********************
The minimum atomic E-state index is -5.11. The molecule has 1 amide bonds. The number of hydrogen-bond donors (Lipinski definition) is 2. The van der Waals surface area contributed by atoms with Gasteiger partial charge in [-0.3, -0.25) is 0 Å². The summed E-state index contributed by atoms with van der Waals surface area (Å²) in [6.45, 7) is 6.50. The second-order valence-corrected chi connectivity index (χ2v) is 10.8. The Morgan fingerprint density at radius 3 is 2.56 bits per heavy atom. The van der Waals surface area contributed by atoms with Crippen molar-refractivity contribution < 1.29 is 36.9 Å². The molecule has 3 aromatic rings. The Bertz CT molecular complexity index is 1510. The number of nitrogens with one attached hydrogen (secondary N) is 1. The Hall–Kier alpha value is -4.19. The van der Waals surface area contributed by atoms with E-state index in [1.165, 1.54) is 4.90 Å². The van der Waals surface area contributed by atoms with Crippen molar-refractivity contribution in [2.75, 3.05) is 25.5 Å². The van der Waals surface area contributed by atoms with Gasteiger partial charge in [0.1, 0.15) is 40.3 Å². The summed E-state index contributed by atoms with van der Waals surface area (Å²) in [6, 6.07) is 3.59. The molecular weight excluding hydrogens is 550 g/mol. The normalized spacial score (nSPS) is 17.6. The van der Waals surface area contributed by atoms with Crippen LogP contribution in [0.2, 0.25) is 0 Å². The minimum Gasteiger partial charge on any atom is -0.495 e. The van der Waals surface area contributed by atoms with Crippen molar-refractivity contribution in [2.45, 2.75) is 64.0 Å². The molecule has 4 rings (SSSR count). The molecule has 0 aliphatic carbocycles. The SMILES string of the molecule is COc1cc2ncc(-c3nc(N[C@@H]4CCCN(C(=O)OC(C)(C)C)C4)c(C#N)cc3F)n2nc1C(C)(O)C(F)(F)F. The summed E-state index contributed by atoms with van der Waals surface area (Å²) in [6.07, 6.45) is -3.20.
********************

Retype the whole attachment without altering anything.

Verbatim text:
The minimum atomic E-state index is -5.11. The molecule has 1 amide bonds. The number of hydrogen-bond donors (Lipinski definition) is 2. The van der Waals surface area contributed by atoms with Gasteiger partial charge in [-0.3, -0.25) is 0 Å². The summed E-state index contributed by atoms with van der Waals surface area (Å²) in [6.45, 7) is 6.50. The second-order valence-corrected chi connectivity index (χ2v) is 10.8. The Morgan fingerprint density at radius 3 is 2.56 bits per heavy atom. The van der Waals surface area contributed by atoms with Crippen molar-refractivity contribution < 1.29 is 36.9 Å². The molecule has 3 aromatic rings. The Bertz CT molecular complexity index is 1510. The number of nitrogens with one attached hydrogen (secondary N) is 1. The Hall–Kier alpha value is -4.19. The van der Waals surface area contributed by atoms with E-state index in [1.165, 1.54) is 4.90 Å². The van der Waals surface area contributed by atoms with Crippen molar-refractivity contribution in [2.75, 3.05) is 25.5 Å². The van der Waals surface area contributed by atoms with Gasteiger partial charge in [0.1, 0.15) is 40.3 Å². The summed E-state index contributed by atoms with van der Waals surface area (Å²) in [6, 6.07) is 3.59. The molecular weight excluding hydrogens is 550 g/mol. The normalized spacial score (nSPS) is 17.6. The van der Waals surface area contributed by atoms with Crippen LogP contribution in [0.2, 0.25) is 0 Å². The minimum Gasteiger partial charge on any atom is -0.495 e. The van der Waals surface area contributed by atoms with Crippen molar-refractivity contribution in [2.45, 2.75) is 64.0 Å². The molecule has 4 rings (SSSR count). The molecule has 0 aliphatic carbocycles. The SMILES string of the molecule is COc1cc2ncc(-c3nc(N[C@@H]4CCCN(C(=O)OC(C)(C)C)C4)c(C#N)cc3F)n2nc1C(C)(O)C(F)(F)F. The summed E-state index contributed by atoms with van der Waals surface area (Å²) in [6.07, 6.45) is -3.20.